Studio Notes: It’s a Gray8 Time to Think About Colorful Jewelry! Part 2
Color is a huge design element in jewelry, and your choices can make or break a cohesive look. For a few hours, though, forget about rules. Instead, plunge into the swirl of color and swim around inviting hues, shades, and tones with these colorful resources. Play with them as you make colorful jewelry.
ABOVE: Courtesy of jeweler Ruth Taubman, Ann Arbor.
Pantone Color Experts
Pantone Inc. has cornered the market as a world expert on color, probably thanks to their gregarious spokeswoman Leatrice Eiseman. Since their beginnings in the 1950s, they have standardized thousands of colors for the manufacturing industry. What this means is that Tiffany & Co. can order the same color of boxes year after year to match their catalog covers, their business cards, their wrapping paper, etc., regardless of where these items are made. Simple as this sounds, this is an incredibly huge task, full of chemistry, precision ratios, quality control and business savvy.
To help designers, Pantone sells fan decks of color as well as color swatch collections starting at $160 and going up to $1,300. For fun, check out their Pantone color finder.
Years ago, as a design reporter for a major Denver newspaper, I acquired a 2003 Pantone Paints + Interiors version containing 1,925 standardized colors. I once held it up to the watery, teal blue horizon of nearby Lake Huron. That sunny day, the distant water fit right in with a strip of dark teal-blue rectangles identified as Ocean Depths, Blue Coral, Pacific, Mediterranea and Atlantic Deep.
Patone’s Color of the Year 2019: Living Coral
Pantone Color Institute’s Color of the Year for 2019 is Living Coral (Pantone 16-1546). Obviously, having a color of the year means Pantone gets a lot of publicity from all corners. To me, the color seems to be sort of a muddy orange pink. However, their public relations people have written plenty of glowing prose: “We are seeking authentic and immersive experiences that enable connection and intimacy. Sociable and spirited, the engaging nature of Pantone 16-1546 Living Coral welcomes and encourages lighthearted activity. Symbolizing our innate need for optimism and joyful pursuits, Pantone 16-1546 Living Coral embodies our desire for playful expression.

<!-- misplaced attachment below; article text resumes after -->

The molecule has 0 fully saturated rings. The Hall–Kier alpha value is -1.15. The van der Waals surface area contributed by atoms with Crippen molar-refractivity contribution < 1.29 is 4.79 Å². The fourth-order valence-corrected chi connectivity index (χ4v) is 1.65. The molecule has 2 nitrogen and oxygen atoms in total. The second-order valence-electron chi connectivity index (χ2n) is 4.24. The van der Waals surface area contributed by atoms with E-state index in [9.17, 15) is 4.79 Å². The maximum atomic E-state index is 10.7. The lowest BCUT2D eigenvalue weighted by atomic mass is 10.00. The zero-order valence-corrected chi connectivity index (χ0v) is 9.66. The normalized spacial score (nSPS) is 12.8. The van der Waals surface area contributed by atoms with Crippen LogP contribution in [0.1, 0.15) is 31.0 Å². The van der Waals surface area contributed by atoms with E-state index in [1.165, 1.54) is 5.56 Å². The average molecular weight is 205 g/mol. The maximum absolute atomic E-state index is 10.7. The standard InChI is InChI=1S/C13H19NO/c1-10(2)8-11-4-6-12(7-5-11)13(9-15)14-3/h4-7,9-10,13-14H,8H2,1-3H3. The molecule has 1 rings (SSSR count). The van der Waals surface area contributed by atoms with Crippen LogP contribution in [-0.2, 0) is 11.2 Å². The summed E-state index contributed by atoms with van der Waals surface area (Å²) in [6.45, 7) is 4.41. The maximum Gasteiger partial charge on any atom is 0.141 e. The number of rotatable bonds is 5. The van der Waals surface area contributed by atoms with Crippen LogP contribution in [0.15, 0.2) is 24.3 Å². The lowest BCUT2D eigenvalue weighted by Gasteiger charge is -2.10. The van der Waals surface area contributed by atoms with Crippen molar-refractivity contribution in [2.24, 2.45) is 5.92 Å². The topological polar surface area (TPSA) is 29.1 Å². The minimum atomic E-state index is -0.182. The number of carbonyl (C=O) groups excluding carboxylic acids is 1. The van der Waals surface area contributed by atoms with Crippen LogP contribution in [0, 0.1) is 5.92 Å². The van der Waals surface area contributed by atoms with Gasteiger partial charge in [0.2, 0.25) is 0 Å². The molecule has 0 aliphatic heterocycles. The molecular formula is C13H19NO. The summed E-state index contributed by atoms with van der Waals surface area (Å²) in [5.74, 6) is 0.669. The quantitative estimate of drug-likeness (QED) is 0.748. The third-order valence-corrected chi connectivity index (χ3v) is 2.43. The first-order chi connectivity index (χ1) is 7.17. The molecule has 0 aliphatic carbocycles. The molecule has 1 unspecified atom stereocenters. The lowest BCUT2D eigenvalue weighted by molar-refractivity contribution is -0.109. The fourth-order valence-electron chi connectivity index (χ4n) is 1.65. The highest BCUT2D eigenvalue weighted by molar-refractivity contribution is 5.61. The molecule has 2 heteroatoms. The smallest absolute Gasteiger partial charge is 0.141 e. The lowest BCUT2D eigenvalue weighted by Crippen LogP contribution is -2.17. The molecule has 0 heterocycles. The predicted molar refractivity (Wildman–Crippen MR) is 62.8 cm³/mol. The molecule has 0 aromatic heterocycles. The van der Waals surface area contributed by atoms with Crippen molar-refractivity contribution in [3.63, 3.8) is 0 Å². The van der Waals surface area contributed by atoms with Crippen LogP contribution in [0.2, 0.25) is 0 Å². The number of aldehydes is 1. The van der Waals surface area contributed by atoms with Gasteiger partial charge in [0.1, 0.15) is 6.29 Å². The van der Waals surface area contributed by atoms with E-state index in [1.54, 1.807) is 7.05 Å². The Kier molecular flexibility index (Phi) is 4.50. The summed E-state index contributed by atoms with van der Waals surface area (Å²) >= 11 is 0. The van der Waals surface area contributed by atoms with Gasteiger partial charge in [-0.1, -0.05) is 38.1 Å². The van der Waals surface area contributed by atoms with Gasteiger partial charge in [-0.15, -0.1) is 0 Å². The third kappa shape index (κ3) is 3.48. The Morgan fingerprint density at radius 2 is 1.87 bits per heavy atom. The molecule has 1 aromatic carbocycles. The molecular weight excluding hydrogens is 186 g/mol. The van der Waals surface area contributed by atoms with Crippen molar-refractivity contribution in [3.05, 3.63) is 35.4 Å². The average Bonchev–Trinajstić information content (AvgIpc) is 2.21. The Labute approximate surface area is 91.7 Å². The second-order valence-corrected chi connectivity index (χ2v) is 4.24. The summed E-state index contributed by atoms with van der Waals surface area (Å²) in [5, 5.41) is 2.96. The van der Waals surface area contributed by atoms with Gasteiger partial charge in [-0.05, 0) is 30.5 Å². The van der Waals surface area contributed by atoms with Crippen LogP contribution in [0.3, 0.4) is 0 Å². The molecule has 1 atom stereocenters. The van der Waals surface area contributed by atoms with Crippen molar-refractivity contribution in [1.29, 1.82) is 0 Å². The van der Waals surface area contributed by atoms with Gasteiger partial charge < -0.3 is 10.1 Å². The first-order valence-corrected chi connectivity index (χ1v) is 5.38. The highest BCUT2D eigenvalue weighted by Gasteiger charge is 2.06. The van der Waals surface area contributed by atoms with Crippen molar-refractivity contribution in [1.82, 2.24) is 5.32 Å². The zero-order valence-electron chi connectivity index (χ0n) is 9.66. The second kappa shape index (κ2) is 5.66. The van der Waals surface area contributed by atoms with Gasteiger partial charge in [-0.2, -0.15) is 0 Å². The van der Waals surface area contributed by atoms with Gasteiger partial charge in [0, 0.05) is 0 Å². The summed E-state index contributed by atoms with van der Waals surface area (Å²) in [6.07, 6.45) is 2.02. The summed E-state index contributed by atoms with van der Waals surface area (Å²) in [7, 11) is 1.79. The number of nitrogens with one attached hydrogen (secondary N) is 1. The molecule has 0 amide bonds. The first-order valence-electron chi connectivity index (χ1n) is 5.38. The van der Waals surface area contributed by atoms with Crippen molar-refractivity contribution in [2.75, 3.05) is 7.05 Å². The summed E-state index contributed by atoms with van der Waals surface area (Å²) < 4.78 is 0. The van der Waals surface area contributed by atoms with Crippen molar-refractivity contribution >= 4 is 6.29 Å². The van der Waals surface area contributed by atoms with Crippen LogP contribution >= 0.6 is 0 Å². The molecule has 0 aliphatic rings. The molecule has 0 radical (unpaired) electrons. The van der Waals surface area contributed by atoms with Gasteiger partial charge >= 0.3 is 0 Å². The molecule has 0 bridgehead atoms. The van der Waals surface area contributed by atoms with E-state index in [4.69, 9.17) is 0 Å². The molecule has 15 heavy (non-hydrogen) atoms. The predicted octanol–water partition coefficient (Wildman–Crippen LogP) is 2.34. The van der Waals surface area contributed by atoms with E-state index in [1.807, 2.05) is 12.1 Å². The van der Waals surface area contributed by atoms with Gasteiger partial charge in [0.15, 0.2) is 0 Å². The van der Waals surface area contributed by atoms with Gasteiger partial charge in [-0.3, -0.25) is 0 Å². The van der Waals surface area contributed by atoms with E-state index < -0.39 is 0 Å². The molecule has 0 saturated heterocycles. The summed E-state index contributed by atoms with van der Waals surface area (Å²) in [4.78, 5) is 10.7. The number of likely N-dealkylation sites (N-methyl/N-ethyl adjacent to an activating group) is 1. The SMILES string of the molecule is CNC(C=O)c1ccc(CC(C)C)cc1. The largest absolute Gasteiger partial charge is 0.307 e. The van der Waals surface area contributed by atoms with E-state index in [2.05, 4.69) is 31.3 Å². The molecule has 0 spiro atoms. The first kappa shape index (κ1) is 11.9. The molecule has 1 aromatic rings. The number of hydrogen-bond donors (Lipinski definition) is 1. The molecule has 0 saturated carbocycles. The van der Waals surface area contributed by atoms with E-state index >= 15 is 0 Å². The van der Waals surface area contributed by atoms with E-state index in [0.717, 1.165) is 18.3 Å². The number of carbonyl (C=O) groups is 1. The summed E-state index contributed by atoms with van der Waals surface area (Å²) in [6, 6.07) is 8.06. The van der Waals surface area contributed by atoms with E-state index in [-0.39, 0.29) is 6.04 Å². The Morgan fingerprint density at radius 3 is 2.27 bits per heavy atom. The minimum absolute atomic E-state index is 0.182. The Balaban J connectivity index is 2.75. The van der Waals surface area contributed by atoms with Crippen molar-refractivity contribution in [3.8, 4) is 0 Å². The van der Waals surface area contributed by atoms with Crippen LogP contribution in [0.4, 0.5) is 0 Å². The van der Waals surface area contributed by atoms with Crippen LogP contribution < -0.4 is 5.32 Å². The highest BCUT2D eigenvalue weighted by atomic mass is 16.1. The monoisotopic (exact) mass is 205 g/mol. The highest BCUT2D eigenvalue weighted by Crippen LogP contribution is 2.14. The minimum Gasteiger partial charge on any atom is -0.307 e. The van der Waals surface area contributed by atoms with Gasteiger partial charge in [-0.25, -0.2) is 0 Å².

“There’s also an ocean tie-in, as you might expect with a hue that has ‘coral’ in its name. Lying at the center of our naturally vivid and chromatic ecosystem, Pantone Living Coral is evocative of how coral reefs provide shelter to a diverse kaleidoscope of color,” reads the statement.
Living Coral in Colorful Jewelry
Related colors for jewelry makers? Coral, morganite, pyrope garnet, Imperial garnet; peachy tourmalines, sunstones, sapphires and zircons, dyed pearls, agates. Also think dyed leathers, fibers, feathers, powder coatings, enamel colors on metal, Ranger alcohol ink in coral or a mix, seed beads, crystals. . .
Pantone isn’t the only color standards company on the planet. Check out resources available from the Natural Colour System based in Sweden. They offer a completely different feel.
Ann Arbor jeweler Ruth Taubman has made a national, high-end career out of colorful works. Recently, she was willing to participate in an innovations exhibition I organized at the University of Michigan’s main hospital. An accomplished goldsmith, she has developed a stone setting technique that makes her gems appear as if lit from within. Then she pours on the pearls, opals, gold alloys, beads, cabochons and faceted gemstones to create her ebullient style. To see her color in action, go to
Do you like the way enamel looks? You can buy one of Thompson Enamel’s color charts for $2, according to their website. You’ll also find color charts for Swarovski crystals. Fire Mountain Gems sells a Miyuki delica bead chart for $128.
Black Can Be a Creative Color
Vantablack is a coating developed by Surrey NanoSystems, which absorbs all light. Coat a piece of sculpture with it, and you can’t see any of the surface details. Think of creating a highly detailed black necklace that can only be experienced through touch, even in the brightest light. HOWEVER. You can’t buy Vantablack for a jewelry project. Only artist Anish Kapoor can use it, because only he was given the rights to use it.
In revenge (and as a clever artistic project), artist Stuart Semple went out and invented Semple Black 2.0. And he says everyone can use it, except Kapoor.
BRIGHT JEWELRY IDEA (with a dark side): I’d like to make a black necklace out of tiny spiders, ants, leeches, snakes, rats, and other creepy crawlies that you can only feel, not see! Oooooo.
More Colorful Jewelry Ideas
The January/February 2019 issue of Lapidary Journal Jewelry Artist is loaded with information about color — from Merle White’s column on page 4 to Deborah Yonick’s Pantone 2019 Spring/Summer trends forecast story on page 46. Yonick even pairs Pantone’s color palette with jewelry and gemstones.
I hope you enjoyed yourself during this color break. But here’s an asterisk to keep in mind: *It’s hard to compare pigment colors to gemstones to neon lights to inks to pixels on your computer screen. And colors are affected by coatings or the color of the surfaces they are applied to. But when you are reading this post, I’ve magically suspended these rules for you. Make colorful jewelry!
See part one of Betsy’s thoughts of making colorful jewelry.
Betsy Lehndorff has been writing for Lapidary Journal Jewelry Artist since 2010. You can reach her at [email protected].